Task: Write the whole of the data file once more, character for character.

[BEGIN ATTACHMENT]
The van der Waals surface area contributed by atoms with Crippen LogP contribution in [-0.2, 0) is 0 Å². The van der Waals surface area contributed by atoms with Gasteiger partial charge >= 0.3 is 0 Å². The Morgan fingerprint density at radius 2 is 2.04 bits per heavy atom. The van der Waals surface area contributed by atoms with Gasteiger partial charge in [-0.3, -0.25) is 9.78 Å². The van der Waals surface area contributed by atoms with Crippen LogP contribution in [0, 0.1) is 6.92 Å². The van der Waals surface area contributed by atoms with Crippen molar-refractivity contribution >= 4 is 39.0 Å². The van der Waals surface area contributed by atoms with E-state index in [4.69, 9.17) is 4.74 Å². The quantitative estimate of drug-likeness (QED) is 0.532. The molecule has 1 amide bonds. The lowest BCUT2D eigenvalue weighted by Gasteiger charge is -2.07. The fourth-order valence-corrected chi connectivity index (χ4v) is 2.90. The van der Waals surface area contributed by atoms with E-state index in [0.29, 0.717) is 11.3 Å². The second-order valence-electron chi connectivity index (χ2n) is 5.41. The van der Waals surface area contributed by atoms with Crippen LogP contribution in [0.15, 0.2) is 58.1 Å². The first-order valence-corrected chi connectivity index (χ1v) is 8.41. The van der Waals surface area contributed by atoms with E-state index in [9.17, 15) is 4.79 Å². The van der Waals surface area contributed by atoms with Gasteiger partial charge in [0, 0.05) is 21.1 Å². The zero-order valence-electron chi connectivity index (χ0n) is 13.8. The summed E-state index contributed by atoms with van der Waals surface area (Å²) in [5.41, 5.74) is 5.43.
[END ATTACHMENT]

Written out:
The van der Waals surface area contributed by atoms with Crippen LogP contribution in [-0.2, 0) is 0 Å². The van der Waals surface area contributed by atoms with Gasteiger partial charge >= 0.3 is 0 Å². The Morgan fingerprint density at radius 2 is 2.04 bits per heavy atom. The van der Waals surface area contributed by atoms with Gasteiger partial charge in [-0.3, -0.25) is 9.78 Å². The van der Waals surface area contributed by atoms with Crippen LogP contribution in [0, 0.1) is 6.92 Å². The van der Waals surface area contributed by atoms with Crippen molar-refractivity contribution >= 4 is 39.0 Å². The van der Waals surface area contributed by atoms with E-state index in [4.69, 9.17) is 4.74 Å². The quantitative estimate of drug-likeness (QED) is 0.532. The molecule has 1 amide bonds. The lowest BCUT2D eigenvalue weighted by Gasteiger charge is -2.07. The fourth-order valence-corrected chi connectivity index (χ4v) is 2.90. The van der Waals surface area contributed by atoms with E-state index in [0.29, 0.717) is 11.3 Å². The second-order valence-electron chi connectivity index (χ2n) is 5.41. The van der Waals surface area contributed by atoms with Crippen LogP contribution in [0.15, 0.2) is 58.1 Å². The first-order valence-corrected chi connectivity index (χ1v) is 8.41. The van der Waals surface area contributed by atoms with E-state index in [9.17, 15) is 4.79 Å². The van der Waals surface area contributed by atoms with Gasteiger partial charge in [0, 0.05) is 21.1 Å². The zero-order valence-electron chi connectivity index (χ0n) is 13.8. The summed E-state index contributed by atoms with van der Waals surface area (Å²) in [5.41, 5.74) is 5.43.